10 Red Birds in South Carolina – Picture and ID Guide

Male White-winged Crossbill

Finches and Tanagers are often red birds that you can spot, but there are several different species to learn.

There are 10 species of red birds in South Carolina that have been spotted. Of these, 6 species are recognized on state checklists as regularly occurring, and 4 additional species are considered rare or accidental.

This guide will help you identify the species of red birds in South Carolina according to avibase. Some of these birds migrate, and some remain all year.

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You can print out a free bird identification worksheet for South Carolina to help you identify all birds that visit your backyard.

The most common red bird in both summer and winter in South Carolina is the Northern Cardinal. The Painted Bunting and several other species are more commonly seen in summer in South Carolina. Continue reading to find out more about these red birds.

10 Red Birds in South Carolina:

  1. Northern Cardinal
  2. House Finch
  3. Painted Bunting
  4. Summer Tanager
  5. Purple Finch
  6. Scarlet Tanager
  7. Red Crossbill
  8. Common Redpoll
  9. White-winged Crossbill
  10. Pine Grosbeak

10 Red Birds in South Carolina:

1. Northern Cardinal

northern cardinal

Northern Cardinals are very common red birds all year in South Carolina.

The bright red male Northern Cardinal is a bird with a red head, body, and tail, with black around their faces. They are an incredible sight, especially against a white winter background.  The females are also showy with their brown coloring, sharp brown crest, red highlights, and red beaks.

  • Length: 8.3-9.1 in (21-23 cm)
  • Weight: 1.5-1.7 oz (42-48 g)
  • Wingspan: 9.8-12.2 in (25-31 cm)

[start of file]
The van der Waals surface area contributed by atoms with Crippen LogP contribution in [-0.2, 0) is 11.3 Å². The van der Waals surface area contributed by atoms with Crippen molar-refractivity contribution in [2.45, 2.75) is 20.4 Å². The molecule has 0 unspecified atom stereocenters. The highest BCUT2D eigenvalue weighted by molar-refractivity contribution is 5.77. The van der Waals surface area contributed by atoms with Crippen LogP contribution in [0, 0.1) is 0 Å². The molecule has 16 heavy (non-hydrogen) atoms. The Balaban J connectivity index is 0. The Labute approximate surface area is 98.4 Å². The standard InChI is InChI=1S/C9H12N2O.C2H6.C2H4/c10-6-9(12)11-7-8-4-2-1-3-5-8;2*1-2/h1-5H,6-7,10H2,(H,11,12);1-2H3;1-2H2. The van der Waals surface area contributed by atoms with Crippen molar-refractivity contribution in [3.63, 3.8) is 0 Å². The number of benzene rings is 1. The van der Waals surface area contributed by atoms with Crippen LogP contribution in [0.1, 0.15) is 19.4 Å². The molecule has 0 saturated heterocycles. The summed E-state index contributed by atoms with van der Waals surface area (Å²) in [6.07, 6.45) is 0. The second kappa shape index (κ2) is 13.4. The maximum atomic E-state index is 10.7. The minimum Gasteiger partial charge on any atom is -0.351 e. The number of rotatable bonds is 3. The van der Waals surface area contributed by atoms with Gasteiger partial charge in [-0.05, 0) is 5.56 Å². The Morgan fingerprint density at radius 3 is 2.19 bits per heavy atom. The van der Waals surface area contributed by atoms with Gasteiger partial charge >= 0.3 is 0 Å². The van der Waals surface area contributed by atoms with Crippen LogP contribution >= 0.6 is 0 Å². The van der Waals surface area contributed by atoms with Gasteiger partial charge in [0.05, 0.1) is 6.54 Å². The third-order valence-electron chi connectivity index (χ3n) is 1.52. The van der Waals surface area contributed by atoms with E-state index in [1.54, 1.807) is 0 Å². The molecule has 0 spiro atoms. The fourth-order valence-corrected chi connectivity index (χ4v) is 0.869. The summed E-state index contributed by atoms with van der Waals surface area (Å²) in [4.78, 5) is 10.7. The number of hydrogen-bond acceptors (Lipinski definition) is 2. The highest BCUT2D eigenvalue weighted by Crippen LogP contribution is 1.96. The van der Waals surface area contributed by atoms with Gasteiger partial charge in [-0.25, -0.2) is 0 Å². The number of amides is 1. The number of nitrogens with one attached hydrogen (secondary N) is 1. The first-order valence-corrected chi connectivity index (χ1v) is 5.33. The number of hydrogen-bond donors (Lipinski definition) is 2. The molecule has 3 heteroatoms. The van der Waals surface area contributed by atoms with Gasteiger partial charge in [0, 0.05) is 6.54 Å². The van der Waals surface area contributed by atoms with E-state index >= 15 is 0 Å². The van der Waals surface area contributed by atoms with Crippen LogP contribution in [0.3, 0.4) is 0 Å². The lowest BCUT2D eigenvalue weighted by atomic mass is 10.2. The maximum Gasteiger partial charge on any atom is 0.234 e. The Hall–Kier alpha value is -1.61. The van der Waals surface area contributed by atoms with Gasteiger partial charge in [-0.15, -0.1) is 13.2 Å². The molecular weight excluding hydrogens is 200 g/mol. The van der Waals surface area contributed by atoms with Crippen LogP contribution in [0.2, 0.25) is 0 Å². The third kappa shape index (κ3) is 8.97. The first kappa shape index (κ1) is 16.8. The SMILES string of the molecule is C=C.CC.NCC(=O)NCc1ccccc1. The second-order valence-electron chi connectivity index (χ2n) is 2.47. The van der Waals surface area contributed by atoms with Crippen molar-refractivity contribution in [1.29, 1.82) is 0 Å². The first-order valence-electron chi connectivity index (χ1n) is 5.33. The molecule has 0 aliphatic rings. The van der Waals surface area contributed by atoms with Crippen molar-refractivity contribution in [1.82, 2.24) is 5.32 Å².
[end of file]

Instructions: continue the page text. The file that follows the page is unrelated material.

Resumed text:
Northern Cardinals are found in eastern and southern states and will sometimes attack their reflection during breeding season as they obsessively defend their territories.

You can attract more Northern Cardinals to backyard feeders with sunflower seeds, peanut hearts, millet, and milo.

They will feed on large tube feeders, hoppers, platform feeders, or food scattered on the ground.

2. House Finch

house finch male

House Finches are residents of South Carolina all year.

House Finches are another bird with a red head and breast in the males and brown-streaked coloring in the females. 

  • Length: 5.1-5.5 in (13-14 cm)
  • Weight: 0.6-0.9 oz (16-27 g)
  • Wingspan: 7.9-9.8 in (20-25 cm)

Originally only in western states, it was introduced to the eastern states and has done very well, even pushing out the Purple Finch.

They can be found in parks, farms, forest edges, and backyard feeders. They can be found in noisy groups that are hard to miss.

You can attract more House Finches to backyard feeders with black oil sunflower seeds or nyjer seeds in tube feeders or platform feeders.

3. Painted Bunting

Painted Buntings can be spotted in South Carolina all year, but they are more commonly seen in the state during summer.

Painted Bunting males are a brightly colored patchwork of color with mostly red coloring underneath and with bright blue heads, green wings, and backs. Females are bright yellow-green.

  • Passerina ciris
  • Length: 4.7-5.1 in (12-13 cm)
  • Weight: 0.5-0.7 oz (13-19 g)

Painted Bunting breed in a few states, in the south-central and some coastal areas in the Southeast US, before migrating at night to Central America, southern Florida, and some Caribbean islands.

You can find Painted Bunting in semi-open habitats, mainly foraging for seeds and insects in the breeding season.

To attract painted Bunting to your yard, try adding low, dense vegetation, and feeders filled with white millet or black oil sunflower seeds.

4. Summer Tanager

summer tanager

Summer Tanagers can be seen in South Carolina, mainly between April and October.

Summer Tanager males are bright red birds, and females are yellow. 

  • Piranga rubra
  • Length: 6.7 in (17 cm)
  • Weight: 1.1 oz (30 g)

They breed in southern and eastern states before heading to Central and South America for winter.

They are forest songbirds found in open woodlands and feed on bees and wasps in mid-flight. They catch them and kill them by beating them against a branch and rubbing the stinger off before eating them.

You can attract more Summer Tanagers to your backyard with berry bushes and fruit trees.

5. Purple Finch

Purple Finch

Purple Finches are fun red birds to spot in South Carolina during winter.

Purple Finches look very similar to House Finch with the reddish-purple head and breast with more brown on the back and wings. 

  • Length: 4.7-6.3 in (12-16 cm)
  • Weight: 0.6-1.1 oz (18-32 g)
  • Wingspan: 8.7-10.2 in (22-26 cm)

They breed in Canada and overwinter in eastern states but can be found all year in the north-east are Pacific coast.